Saturday, October 09, 2010

Westboro Church's 'Surreal' Day in Court

Over at The Atlantic, Garrett Epps writes about his take on the SCOTUS appearance the other day of the attorneys arguing the Westboro Baptist "Church" and its pending lawsuit by the father of one of the soldiers whose funeral was disrupted by the "God Hates Fags" rantings of some devout Christian "church" members:

More often than one would expect, oral argument in front of the Supreme Court resembles a Celebrity Deathmatch between Lionel Hutz of The Simpsons and Ned Racine of Body Heat. Lawyers with no Supreme Court experience sometimes insist on going to the Show. The result can be a halting hour of argument that sometimes resembles the 1945 World Series, between two teams so war-depleted that sportswriter Warren Brown said, "I don't think either one of them can win it."
In Wednesday's high-profile argument in Snyder v. Phelps, two inexperienced pilots sailed into a legal Bermuda Triangle, where the compasses no longer pointed to magnetic North. It's possible that, once it recovers its wits, the Court will put this case in order; but in the courtroom at least, what seemed at 10 a.m. like a sure thing had become by 11 a.m. a head-scratcher.
. . .
The most logical course for the Court would have been to leave this stinker alone. There's no groundswell of tort actions like this; instead, the reaction in most states has centered on new statutes barring disruption of a funeral. Most of those laws would allow demonstrators considerably nearer the funeral than the WBC pickets ever got. Time enough to test them when a proper case arose. Just last term, the Court had reaffirmed a broad reading of the First Amendment in a much less sympathetic case, United States v. Stevens, which held that videos of animals being killed were, in some cases, protected speech.
But the Court granted cert., and it heard an hour of argument from Sean Summers, a York, PA., lawyer who has represented Mr. Snyder pro bono, and from the soon-to-be-legendary Margie Phelps, a Kansas lawyer who is the daughter of the Church's pastor, Fred Phelps. By the end, the Justices' comments gave the eerie impression that Margie Phelps might have singlehandedly managed to snatch defeat from the jaws of a seemingly all-but-sure victory.
. . .
Then it was Margie Phelps's turn. She looks a lot like someone who would come to your door selling tracts during the baseball playoffs, and her grim, whispery monotone is what I imagine Norman Bates's mother sounded like.
None of that should have mattered; a competent second-year law student could have handled it. One would simply concede that Mr. Snyder is a private person. The issue is the kind of speech. The WBC's speech, disagreeable though it might be to the majority, was aimed at issues of American social and military policy. This kind of speech is fully protected by the First Amendment. Nothing in WBC's signs was directed at Matthew or Albert Snyder personally. Church members never approached the funeral or tried to disrupt it with noise; they did not interact with Mr. Snyder, who never even saw the signs until he read news reports; the "epic" was not sent to Mr. Snyder, simply published on the Internet. Under these circumstances, letting a jury assess a multimillion-dollar verdict is plainly permitting punishment for a distasteful message on a question of public importance. The Snyders' pain is the kind of pain free speech requires us to bear.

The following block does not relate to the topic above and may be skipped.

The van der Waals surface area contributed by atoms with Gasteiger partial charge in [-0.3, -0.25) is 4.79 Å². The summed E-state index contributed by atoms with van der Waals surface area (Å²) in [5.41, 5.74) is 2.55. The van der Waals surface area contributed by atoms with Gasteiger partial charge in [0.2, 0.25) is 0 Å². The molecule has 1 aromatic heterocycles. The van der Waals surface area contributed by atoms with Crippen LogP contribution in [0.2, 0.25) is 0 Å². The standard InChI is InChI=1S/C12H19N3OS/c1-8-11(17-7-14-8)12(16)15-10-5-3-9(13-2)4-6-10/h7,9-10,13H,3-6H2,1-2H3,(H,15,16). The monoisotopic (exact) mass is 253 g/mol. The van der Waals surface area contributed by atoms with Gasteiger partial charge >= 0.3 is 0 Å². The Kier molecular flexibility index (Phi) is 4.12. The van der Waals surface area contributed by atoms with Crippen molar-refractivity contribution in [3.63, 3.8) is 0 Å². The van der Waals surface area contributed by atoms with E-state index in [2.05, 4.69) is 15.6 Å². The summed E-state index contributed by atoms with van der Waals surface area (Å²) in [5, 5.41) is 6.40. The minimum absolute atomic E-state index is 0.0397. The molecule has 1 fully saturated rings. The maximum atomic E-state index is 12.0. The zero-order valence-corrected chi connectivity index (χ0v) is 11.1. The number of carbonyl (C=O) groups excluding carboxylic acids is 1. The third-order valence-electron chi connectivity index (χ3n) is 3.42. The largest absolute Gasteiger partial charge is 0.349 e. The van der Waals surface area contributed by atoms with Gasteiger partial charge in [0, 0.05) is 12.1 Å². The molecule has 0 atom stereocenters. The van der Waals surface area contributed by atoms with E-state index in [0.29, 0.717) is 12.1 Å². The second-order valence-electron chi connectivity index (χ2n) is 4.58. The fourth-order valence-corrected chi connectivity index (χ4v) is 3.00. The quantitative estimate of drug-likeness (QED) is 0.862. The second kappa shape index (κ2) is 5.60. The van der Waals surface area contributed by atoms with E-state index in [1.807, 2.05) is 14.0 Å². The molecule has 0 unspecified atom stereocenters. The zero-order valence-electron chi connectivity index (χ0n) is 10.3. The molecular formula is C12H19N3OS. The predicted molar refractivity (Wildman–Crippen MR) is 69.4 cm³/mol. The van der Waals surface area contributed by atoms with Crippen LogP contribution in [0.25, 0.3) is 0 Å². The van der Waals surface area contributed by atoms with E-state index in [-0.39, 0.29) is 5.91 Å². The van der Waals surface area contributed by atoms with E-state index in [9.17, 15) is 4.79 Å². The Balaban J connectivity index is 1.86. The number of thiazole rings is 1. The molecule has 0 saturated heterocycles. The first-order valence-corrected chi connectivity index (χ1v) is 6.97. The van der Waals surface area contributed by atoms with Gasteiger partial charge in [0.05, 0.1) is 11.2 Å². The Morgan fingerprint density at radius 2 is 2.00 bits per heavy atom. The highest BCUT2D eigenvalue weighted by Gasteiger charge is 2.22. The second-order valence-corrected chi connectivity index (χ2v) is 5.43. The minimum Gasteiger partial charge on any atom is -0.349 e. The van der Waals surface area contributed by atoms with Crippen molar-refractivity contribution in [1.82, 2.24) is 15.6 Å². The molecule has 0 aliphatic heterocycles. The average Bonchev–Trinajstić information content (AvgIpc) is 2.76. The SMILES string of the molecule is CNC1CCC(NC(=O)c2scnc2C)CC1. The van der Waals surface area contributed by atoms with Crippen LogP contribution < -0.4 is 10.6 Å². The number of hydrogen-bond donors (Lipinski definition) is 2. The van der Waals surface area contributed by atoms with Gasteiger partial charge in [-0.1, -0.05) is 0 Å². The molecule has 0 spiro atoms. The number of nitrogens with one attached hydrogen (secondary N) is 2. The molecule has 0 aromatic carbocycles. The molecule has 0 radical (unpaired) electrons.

Thank you. Sit down.
But Margie Phelps spent most of her time arguing that Mr. Snyder is a public figure because he and his family had spoken to the news media about their grief for their dead son and their horror at the war in which he died. All he had to do was keep absolutely quiet. By making any public comment after Matthew's death, they became fair game for WBC. Over and over the Justices suggested, asked, begged her to assume that Mr. Snyder was not a public figure. Please, they seemed to be saying, we're not buying it, give us some other reason to vote for you. Over and over she refused."They step[ped] into a public discussion," she said.
They had it coming.
As far as this case goes, I think Epps is right in his/her judgment that this was a bad case from the get-go and the Supremes should never have taken it on. As the old saying goes, "bad cases make for bad laws" when it comes to SCOTUS.

That said, I am pretty much an absolutist when it comes to free speech (remember the Skokie case, where the American Nazi Party sued to be allowed to march in Skokie IL, and the ACLU took on the case as a free speech issue? It cost the ACLU a lot of members who resigned in outrage, but I was not one of them.

The actions of the "Christianists" in the military funerals they picket is reprehensible, but it is still protected speech.

But rights are always in conflict -- at least that's the way it should be in a democratic society -- and it's a balancing act to uphold free speech rights for someone while at the same time upholding privacy rights for someone else.

I think that, despite the obvious grandstanding by the Phelps girl, the decision will come down on the rights of free speech. Which is kind of too bad, since the "church" thrives on publicity, and little Margie will be catapulted into her 15 minutes of fame.

All in all, it is a stinker, as the author says, and we would have been better served if they refused cert and let it alone. Attacking state laws on disrupting funerals would have made better case law.


[HT to my buddy Jae over at Jae's Sea for emailing me this story.]